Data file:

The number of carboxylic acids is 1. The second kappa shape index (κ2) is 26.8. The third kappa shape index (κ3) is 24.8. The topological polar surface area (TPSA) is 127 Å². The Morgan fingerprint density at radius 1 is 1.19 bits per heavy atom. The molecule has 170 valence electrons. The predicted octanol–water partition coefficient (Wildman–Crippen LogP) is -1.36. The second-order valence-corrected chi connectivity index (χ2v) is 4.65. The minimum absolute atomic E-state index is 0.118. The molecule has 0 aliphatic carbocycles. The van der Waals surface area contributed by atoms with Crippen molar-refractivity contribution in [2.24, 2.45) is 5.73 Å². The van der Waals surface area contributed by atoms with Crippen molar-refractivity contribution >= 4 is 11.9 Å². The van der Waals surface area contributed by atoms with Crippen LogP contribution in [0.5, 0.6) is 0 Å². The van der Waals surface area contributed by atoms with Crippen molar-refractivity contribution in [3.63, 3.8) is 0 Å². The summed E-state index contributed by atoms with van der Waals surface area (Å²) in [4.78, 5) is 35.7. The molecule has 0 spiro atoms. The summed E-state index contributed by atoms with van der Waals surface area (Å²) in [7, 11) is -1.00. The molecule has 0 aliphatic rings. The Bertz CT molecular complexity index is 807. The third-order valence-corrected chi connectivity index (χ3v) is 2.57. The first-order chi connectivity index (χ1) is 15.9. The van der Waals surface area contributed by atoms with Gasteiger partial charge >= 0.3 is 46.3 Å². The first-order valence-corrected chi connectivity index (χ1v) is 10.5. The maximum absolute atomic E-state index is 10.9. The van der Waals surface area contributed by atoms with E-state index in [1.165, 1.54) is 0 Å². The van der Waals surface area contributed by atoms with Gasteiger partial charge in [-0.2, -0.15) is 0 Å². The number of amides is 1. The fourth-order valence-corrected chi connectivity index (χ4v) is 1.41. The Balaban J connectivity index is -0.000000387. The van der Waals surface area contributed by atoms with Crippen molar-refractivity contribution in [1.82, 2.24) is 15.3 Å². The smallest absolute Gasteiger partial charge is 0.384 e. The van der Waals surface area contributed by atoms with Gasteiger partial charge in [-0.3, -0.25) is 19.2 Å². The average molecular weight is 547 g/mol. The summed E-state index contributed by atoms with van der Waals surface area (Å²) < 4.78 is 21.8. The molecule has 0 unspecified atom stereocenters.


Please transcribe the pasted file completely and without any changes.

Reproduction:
The number of carboxylic acids is 1. The second kappa shape index (κ2) is 26.8. The third kappa shape index (κ3) is 24.8. The topological polar surface area (TPSA) is 127 Å². The Morgan fingerprint density at radius 1 is 1.19 bits per heavy atom. The molecule has 170 valence electrons. The predicted octanol–water partition coefficient (Wildman–Crippen LogP) is -1.36. The second-order valence-corrected chi connectivity index (χ2v) is 4.65. The minimum absolute atomic E-state index is 0.118. The molecule has 0 aliphatic carbocycles. The van der Waals surface area contributed by atoms with Crippen molar-refractivity contribution in [2.24, 2.45) is 5.73 Å². The van der Waals surface area contributed by atoms with Crippen molar-refractivity contribution >= 4 is 11.9 Å². The van der Waals surface area contributed by atoms with Crippen LogP contribution in [0.5, 0.6) is 0 Å². The van der Waals surface area contributed by atoms with Crippen molar-refractivity contribution in [3.63, 3.8) is 0 Å². The summed E-state index contributed by atoms with van der Waals surface area (Å²) in [4.78, 5) is 35.7. The molecule has 0 spiro atoms. The summed E-state index contributed by atoms with van der Waals surface area (Å²) in [7, 11) is -1.00. The molecule has 0 aliphatic rings. The Bertz CT molecular complexity index is 807. The third-order valence-corrected chi connectivity index (χ3v) is 2.57. The first-order chi connectivity index (χ1) is 15.9. The van der Waals surface area contributed by atoms with Gasteiger partial charge >= 0.3 is 46.3 Å². The first-order valence-corrected chi connectivity index (χ1v) is 10.5. The maximum absolute atomic E-state index is 10.9. The van der Waals surface area contributed by atoms with E-state index in [1.165, 1.54) is 0 Å². The van der Waals surface area contributed by atoms with Gasteiger partial charge in [-0.2, -0.15) is 0 Å². The number of amides is 1. The fourth-order valence-corrected chi connectivity index (χ4v) is 1.41. The Balaban J connectivity index is -0.000000387. The van der Waals surface area contributed by atoms with Crippen molar-refractivity contribution in [1.82, 2.24) is 15.3 Å². The smallest absolute Gasteiger partial charge is 0.384 e. The van der Waals surface area contributed by atoms with Gasteiger partial charge in [-0.3, -0.25) is 19.2 Å². The average molecular weight is 547 g/mol. The summed E-state index contributed by atoms with van der Waals surface area (Å²) < 4.78 is 21.8. The molecule has 0 unspecified atom stereocenters.